Is devils tower a volcanic plug?

Devils Tower is an ancient volcanic plug, once covered by sediment. As volcanic rocks slowly cooled, isolated by sediments, large columns could form. Only subsequent erosion exposed the unusual shape of Devils Tower. However, some mysteries surround the formation of the columns.

Other theories have suggested that the devil's tower is a volcanic plug or that it is the neck of an extinct volcano. Presumably, if the Devil's Tower were a volcanic plug, any volcanic created by it volcanic ash, lava flows and volcanic debris would have eroded long ago. Some pyroclastic materials the same age as Devils Tower have been identified elsewhere in Wyoming. This formation was created when magma (volcanic rock molten inside the earth) was placed in place underground.

At the time the Devil's Tower was formed, the surface of the surrounding land was almost 915 m (3,000 feet) higher than it is today. After the magma hardened and cooled, the area eroded. There are two theories about how Devils Tower was formed. One theory holds that Devils Tower is a laccolito.

A laccolite is a large mass of igneous (volcanic) rock that penetrated through sedimentary rock beds, but did not actually reach the surface, producing a rounded bulge in the upper sedimentary layers. The other theory is that Devils Tower is a volcanic plug, or the neck of an extinct volcano. The composition of the volcanic material that forms Devils Tower suggests that the magma body was quite thick when it formed, which allowed it to maintain the shape it currently has. A thinner magma body would form a hard layer over a wider area that resists erosion and remains on a flat plateau.

But because it was relatively thick, the magma became a massive lump, forming its visible shape. The magma then solidified, preserving Devils Tower. This impressive igneous intrusion in northeastern Wyoming is 5112 feet (1558 m) above sea level. Devils Tower, the centerpiece of the Devils Tower National Monument, is actually a former volcanic plug.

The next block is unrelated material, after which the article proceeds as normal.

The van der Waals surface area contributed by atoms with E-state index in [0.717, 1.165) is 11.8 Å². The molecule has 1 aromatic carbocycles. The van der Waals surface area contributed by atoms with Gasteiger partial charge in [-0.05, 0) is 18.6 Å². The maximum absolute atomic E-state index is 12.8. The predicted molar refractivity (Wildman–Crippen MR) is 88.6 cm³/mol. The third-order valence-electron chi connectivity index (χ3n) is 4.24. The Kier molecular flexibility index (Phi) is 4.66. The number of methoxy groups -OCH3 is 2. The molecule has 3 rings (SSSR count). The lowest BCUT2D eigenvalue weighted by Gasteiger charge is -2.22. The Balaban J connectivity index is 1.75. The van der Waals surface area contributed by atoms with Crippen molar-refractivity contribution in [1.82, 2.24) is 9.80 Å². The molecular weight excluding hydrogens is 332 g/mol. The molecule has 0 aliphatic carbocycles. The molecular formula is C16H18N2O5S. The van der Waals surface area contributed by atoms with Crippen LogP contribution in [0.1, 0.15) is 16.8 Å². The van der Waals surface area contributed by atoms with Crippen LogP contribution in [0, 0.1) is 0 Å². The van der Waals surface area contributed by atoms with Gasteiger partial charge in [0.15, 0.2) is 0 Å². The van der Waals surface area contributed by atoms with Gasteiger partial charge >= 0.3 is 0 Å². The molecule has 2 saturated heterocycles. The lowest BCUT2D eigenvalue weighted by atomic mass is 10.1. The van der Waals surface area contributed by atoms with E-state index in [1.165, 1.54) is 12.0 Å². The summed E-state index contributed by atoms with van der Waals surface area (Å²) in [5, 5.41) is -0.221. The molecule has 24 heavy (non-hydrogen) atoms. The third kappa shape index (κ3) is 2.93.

As the magma in the neck of this volcano cooled, columns of similar size, mostly hexagonal, formed (photo below, can you find the climbers?) These columns are porphyry phonolite, composed of rather large feldspar crystals, approximately 0.5 or 1 cm in diameter. Devils Tower was the first national monument in the United States, established on September 24, 1906 by President Theodore Roosevelt. The Devil's Tower did not visibly protrude from the landscape until the overlying sedimentary rocks eroded. Some of these wooden stakes are still intact and are visible in the tower when walking the 1.3 mile (2.1 km) Tower Trail at the Devils Tower National Monument.

As rain and snow continue to erode the sedimentary rocks surrounding the base of the Tower, more Devils Tower will be exposed. The columns of Devils Tower are almost the same height, suggesting that the whole had been a single pool of magma, but fractured into separate columns as it cooled. Many believe that the molten rock that comprises the Tower may not have surfaced; others are convinced that the tower is all that remains of what was once a large explosive volcano. The columns of Devils Tower, which rise hundreds of feet in the air and extend up to 10 feet wide, are truly spectacular.

Eventually, the receding waters divided into large canals that cut deep valleys and, in this case, formed the Belle Fourche River Valley and exposed the Devils Tower. Geologists agree that Devils Tower began as magma, or molten rock buried beneath the Earth's surface. Devils Tower was the first declared national monument in the United States, established on September 24, 1906 by President Theodore Roosevelt. The Tower's harder igneous rock is more resistant to erosion, and the gray columns of the Devil's Tower began to stand out above the surrounding landscape.

Wooden Leg, a Cheyenne from the north, recounted another legend told to him by an old man as they traveled together through the Devil's Tower between 1866 and 1868.Ironically, the erosion exposed by the Tower also erased the evidence needed to determine which theory of the formation of the Devil's Tower is the right one. . .

Roxanne Cotner
Roxanne Cotner

Incurable music nerd. Amateur pop culture specialist. General internet aficionado. Unapologetic web lover. Hipster-friendly bacon fanatic.